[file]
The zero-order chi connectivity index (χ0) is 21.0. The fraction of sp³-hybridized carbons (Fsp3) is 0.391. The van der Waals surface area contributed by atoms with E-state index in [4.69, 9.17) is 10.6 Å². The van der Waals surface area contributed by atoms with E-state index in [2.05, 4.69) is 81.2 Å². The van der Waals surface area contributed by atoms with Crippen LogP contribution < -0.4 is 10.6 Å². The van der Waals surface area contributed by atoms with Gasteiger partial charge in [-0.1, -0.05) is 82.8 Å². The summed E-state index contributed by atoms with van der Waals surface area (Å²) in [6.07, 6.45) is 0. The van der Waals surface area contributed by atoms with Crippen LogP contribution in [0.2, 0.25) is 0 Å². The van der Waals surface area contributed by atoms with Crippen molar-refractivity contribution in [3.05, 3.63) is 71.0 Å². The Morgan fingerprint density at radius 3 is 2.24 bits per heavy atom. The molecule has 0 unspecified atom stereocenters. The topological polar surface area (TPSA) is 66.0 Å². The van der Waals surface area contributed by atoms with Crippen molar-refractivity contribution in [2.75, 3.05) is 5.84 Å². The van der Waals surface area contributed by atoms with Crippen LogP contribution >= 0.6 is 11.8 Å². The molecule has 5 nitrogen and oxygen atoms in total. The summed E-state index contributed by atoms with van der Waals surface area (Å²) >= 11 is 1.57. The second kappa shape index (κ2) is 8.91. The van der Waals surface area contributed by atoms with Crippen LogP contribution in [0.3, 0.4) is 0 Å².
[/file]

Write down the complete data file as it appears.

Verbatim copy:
The zero-order chi connectivity index (χ0) is 21.0. The fraction of sp³-hybridized carbons (Fsp3) is 0.391. The van der Waals surface area contributed by atoms with E-state index in [4.69, 9.17) is 10.6 Å². The van der Waals surface area contributed by atoms with E-state index in [2.05, 4.69) is 81.2 Å². The van der Waals surface area contributed by atoms with Crippen LogP contribution < -0.4 is 10.6 Å². The van der Waals surface area contributed by atoms with Gasteiger partial charge in [-0.1, -0.05) is 82.8 Å². The summed E-state index contributed by atoms with van der Waals surface area (Å²) in [6.07, 6.45) is 0. The van der Waals surface area contributed by atoms with Crippen LogP contribution in [0.2, 0.25) is 0 Å². The van der Waals surface area contributed by atoms with Crippen molar-refractivity contribution in [3.05, 3.63) is 71.0 Å². The Morgan fingerprint density at radius 3 is 2.24 bits per heavy atom. The molecule has 0 unspecified atom stereocenters. The topological polar surface area (TPSA) is 66.0 Å². The van der Waals surface area contributed by atoms with Crippen molar-refractivity contribution in [2.75, 3.05) is 5.84 Å². The van der Waals surface area contributed by atoms with Crippen LogP contribution >= 0.6 is 11.8 Å². The molecule has 5 nitrogen and oxygen atoms in total. The summed E-state index contributed by atoms with van der Waals surface area (Å²) >= 11 is 1.57. The second kappa shape index (κ2) is 8.91. The van der Waals surface area contributed by atoms with Crippen LogP contribution in [0.3, 0.4) is 0 Å².